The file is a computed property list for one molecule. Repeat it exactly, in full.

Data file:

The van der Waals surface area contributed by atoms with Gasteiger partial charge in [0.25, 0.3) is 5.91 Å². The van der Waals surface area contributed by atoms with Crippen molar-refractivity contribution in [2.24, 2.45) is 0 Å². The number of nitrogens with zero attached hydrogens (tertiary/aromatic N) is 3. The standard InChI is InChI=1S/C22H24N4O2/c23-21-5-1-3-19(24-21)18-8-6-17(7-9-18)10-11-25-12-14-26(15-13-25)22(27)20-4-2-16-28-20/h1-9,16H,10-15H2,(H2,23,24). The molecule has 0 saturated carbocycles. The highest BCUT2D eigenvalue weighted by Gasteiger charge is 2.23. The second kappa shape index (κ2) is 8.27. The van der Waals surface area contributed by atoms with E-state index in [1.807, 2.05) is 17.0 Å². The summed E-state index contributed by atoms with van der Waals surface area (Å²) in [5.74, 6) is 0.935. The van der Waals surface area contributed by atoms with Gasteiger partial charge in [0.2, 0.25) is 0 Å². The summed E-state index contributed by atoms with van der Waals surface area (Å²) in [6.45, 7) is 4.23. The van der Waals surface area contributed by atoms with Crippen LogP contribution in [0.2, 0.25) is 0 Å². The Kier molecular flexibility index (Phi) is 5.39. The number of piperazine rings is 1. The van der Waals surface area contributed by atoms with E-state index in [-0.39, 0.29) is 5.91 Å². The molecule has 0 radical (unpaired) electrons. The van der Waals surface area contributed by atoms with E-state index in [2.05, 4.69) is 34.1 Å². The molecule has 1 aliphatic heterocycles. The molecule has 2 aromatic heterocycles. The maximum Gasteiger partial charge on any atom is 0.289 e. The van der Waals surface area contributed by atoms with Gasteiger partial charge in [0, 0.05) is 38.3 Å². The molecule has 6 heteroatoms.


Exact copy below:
The van der Waals surface area contributed by atoms with Gasteiger partial charge in [0.25, 0.3) is 5.91 Å². The van der Waals surface area contributed by atoms with Crippen molar-refractivity contribution in [2.24, 2.45) is 0 Å². The number of nitrogens with zero attached hydrogens (tertiary/aromatic N) is 3. The standard InChI is InChI=1S/C22H24N4O2/c23-21-5-1-3-19(24-21)18-8-6-17(7-9-18)10-11-25-12-14-26(15-13-25)22(27)20-4-2-16-28-20/h1-9,16H,10-15H2,(H2,23,24). The molecule has 0 saturated carbocycles. The highest BCUT2D eigenvalue weighted by Gasteiger charge is 2.23. The second kappa shape index (κ2) is 8.27. The van der Waals surface area contributed by atoms with E-state index in [1.807, 2.05) is 17.0 Å². The summed E-state index contributed by atoms with van der Waals surface area (Å²) in [5.74, 6) is 0.935. The van der Waals surface area contributed by atoms with Gasteiger partial charge in [0.2, 0.25) is 0 Å². The summed E-state index contributed by atoms with van der Waals surface area (Å²) in [6.45, 7) is 4.23. The van der Waals surface area contributed by atoms with Crippen LogP contribution in [0.2, 0.25) is 0 Å². The Kier molecular flexibility index (Phi) is 5.39. The number of piperazine rings is 1. The van der Waals surface area contributed by atoms with E-state index in [-0.39, 0.29) is 5.91 Å². The molecule has 0 radical (unpaired) electrons. The van der Waals surface area contributed by atoms with E-state index in [2.05, 4.69) is 34.1 Å². The molecule has 1 aliphatic heterocycles. The molecule has 2 aromatic heterocycles. The maximum Gasteiger partial charge on any atom is 0.289 e. The van der Waals surface area contributed by atoms with Gasteiger partial charge in [0, 0.05) is 38.3 Å². The molecule has 6 heteroatoms.